Specific requirements.

    • Filip Wiltgren

Correction

Corrigendum

Letter

  • Letter |

    Rayleigh waves recorded with an ocean-bottom seismograph array in the central Pacific Ocean constrain the seismic anisotropy within the oceanic lithosphere–asthenosphere system: seafloor-spreading-induced lithospheric fabric generates the strongest anisotropy, while density- and/or pressure-driven flow produces a secondary peak in anisotropy at the base of the asthenosphere.

    • Pei-Ying Patty Lin
    • , James B. Gaherty
    • , Ge Jin
    • , John A. Collins
    • , Daniel Lizarralde
    • , Rob. L. Evans
    •  & Greg Hirth
  • Letter |

    Simulations of dwarf galaxies that include photoelectric grain heating and supernovae indicate that the former is the dominant means by which these galaxies regulate their star formation rate, because the latter are unable to account for the observed large gas depletion times.

    • John C. Forbes
    • , Mark R. Krumholz
    • , Nathan J. Goldbaum
    •  & Avishai Dekel
  • Letter |

    An in-depth analysis of the structure, chromatin accessibility and expression status of the mouse inactive X (Xi) chromosome provides insights into the regulation of Xi chromosome structure, its dependence on the macrosatellite DXZ4 region, the Xist non-coding RNA, as well as the basis for topologically associating domain (TAD) formation on the Xi.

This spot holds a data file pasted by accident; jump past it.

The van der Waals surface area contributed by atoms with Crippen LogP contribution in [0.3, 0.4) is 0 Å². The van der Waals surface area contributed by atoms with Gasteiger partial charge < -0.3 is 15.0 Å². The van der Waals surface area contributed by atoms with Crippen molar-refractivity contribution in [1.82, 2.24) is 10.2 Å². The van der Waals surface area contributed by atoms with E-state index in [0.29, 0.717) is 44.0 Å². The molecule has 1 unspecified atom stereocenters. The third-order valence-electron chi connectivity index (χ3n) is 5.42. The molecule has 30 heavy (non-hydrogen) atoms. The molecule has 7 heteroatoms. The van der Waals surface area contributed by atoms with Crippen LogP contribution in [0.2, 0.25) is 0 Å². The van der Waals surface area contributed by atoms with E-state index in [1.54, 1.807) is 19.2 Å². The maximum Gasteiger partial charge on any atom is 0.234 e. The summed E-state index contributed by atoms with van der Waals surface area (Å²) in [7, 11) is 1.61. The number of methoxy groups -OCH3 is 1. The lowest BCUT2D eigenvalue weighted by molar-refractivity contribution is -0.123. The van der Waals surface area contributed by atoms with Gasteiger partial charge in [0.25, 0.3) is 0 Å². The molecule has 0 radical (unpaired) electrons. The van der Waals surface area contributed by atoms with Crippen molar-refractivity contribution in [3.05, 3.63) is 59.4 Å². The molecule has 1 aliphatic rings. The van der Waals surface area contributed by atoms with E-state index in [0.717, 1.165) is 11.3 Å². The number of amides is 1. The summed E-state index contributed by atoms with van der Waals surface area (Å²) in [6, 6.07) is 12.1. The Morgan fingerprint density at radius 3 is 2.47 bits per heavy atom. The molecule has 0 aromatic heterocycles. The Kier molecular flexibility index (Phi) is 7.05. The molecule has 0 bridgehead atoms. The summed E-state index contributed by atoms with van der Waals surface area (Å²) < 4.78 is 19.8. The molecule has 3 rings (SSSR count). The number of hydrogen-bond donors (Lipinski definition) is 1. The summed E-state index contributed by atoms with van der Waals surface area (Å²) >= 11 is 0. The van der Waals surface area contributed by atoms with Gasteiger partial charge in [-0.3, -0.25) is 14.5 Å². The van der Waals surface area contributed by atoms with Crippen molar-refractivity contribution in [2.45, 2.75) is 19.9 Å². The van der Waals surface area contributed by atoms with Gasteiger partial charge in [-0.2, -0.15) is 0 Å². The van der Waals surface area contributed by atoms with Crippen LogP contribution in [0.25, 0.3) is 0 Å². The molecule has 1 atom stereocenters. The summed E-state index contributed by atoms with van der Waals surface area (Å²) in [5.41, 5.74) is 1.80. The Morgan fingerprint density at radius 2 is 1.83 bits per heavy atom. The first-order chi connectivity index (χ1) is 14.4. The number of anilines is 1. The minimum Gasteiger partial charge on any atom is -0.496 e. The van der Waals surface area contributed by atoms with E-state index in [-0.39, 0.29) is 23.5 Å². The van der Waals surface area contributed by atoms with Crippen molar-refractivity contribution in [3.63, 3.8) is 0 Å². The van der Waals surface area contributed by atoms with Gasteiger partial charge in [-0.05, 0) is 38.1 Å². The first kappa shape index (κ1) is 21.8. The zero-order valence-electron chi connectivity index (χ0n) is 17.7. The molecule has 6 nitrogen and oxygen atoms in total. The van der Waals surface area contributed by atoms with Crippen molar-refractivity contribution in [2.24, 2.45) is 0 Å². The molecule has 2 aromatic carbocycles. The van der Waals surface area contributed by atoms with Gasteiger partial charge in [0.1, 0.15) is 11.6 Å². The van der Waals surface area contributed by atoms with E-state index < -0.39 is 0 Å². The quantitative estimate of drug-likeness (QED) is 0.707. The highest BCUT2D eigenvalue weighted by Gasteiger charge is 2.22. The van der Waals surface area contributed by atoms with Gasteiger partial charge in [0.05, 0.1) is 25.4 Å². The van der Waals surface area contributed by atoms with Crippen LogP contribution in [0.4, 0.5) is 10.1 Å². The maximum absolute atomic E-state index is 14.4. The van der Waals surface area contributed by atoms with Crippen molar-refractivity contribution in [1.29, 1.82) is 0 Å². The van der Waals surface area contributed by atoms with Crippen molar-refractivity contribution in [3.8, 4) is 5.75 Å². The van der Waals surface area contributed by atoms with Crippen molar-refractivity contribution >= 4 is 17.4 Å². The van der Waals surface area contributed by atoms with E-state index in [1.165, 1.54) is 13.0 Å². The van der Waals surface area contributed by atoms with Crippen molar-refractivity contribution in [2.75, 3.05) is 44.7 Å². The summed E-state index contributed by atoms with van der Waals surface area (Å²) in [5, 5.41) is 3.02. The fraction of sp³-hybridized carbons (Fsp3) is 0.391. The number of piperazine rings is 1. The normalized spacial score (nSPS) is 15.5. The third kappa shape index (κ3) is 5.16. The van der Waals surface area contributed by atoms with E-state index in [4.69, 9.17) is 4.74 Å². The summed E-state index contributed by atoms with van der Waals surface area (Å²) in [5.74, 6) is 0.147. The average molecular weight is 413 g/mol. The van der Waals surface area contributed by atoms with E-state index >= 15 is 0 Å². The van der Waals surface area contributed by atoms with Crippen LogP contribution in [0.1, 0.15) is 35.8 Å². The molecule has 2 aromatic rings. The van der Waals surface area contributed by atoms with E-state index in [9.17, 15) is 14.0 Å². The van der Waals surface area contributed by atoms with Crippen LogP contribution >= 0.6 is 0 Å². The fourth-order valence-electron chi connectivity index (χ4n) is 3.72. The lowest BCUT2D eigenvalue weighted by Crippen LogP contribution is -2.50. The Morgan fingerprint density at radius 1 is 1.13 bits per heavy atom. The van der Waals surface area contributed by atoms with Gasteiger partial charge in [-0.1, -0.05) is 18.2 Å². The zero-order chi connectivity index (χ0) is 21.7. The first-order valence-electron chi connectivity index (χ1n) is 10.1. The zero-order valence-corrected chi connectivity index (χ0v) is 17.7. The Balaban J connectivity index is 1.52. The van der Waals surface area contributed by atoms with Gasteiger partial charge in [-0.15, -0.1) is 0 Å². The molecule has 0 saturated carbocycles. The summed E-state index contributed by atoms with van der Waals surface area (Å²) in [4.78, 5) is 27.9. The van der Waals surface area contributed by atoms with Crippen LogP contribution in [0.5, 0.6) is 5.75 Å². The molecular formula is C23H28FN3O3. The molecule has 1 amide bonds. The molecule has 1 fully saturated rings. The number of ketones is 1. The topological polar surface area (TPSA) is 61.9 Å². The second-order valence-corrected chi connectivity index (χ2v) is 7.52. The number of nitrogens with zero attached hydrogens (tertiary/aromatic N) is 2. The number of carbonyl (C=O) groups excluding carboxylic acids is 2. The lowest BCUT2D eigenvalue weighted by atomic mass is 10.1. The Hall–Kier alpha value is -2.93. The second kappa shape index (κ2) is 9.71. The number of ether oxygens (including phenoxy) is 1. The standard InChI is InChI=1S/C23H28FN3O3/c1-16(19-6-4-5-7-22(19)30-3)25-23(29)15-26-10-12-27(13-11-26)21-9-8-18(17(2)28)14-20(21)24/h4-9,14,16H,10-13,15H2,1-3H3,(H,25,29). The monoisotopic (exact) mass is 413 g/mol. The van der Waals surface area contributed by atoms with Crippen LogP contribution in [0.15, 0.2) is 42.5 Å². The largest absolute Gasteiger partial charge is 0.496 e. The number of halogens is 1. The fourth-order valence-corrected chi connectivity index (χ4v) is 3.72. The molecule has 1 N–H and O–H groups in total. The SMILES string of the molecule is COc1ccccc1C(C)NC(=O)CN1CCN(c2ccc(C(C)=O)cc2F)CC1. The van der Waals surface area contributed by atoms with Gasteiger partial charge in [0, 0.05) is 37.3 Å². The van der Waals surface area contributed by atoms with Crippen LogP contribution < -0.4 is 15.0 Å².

• Luca Giorgetti
    • , Bryan R. Lajoie
    • , Ava C. Carter
    • , Mikael Attia
    • , Ye Zhan
    • , Jin Xu
    • , Chong Jian Chen
    • , Noam Kaplan
    • , Howard Y. Chang
    • , Edith Heard
    •  & Job Dekker

    Collection:

  • Letter |

    Conplastic mice that share the same nuclear genome but have different mitochondrial DNA were analysed throughout their life — the mitochondrial genome affects many aspects of physiology and results in differences in median lifespan; the authors propose that the interplay of mitochondrial and nuclear genomes may be an important factor influencing this phenomenon.

    • Ana Latorre-Pellicer
    • , Raquel Moreno-Loshuertos
    • , Ana Victoria Lechuga-Vieco
    • , Fátima Sánchez-Cabo
    • , Carlos Torroja
    • , Rebeca Acín-Pérez
    • , Enrique Calvo
    • , Esther Aix
    • , Andrés González-Guerra
    • , Angela Logan
    • , María Luisa Bernad-Miana
    • , Eduardo Romanos
    • , Raquel Cruz
    • , Sara Cogliati
    • , Beatriz Sobrino
    • , Ángel Carracedo
    • , Acisclo Pérez-Martos
    • , Patricio Fernández-Silva
    • , Jesús Ruíz-Cabello
    • , Michael P. Murphy
    • , Ignacio Flores
    • , Jesús Vázquez
    •  & José Antonio Enríquez
  • Letter |

    A native Amazonian society rated consonant and dissonant chords and vocal harmonies as equally pleasant, whereas Bolivian city- and town-dwellers preferred consonance, indicating that preference for consonance over dissonance is not universal and probably develops from exposure to particular types of polyphonic music.

    • Josh H. McDermott
    • , Alan F. Schultz
    • , Eduardo A. Undurraga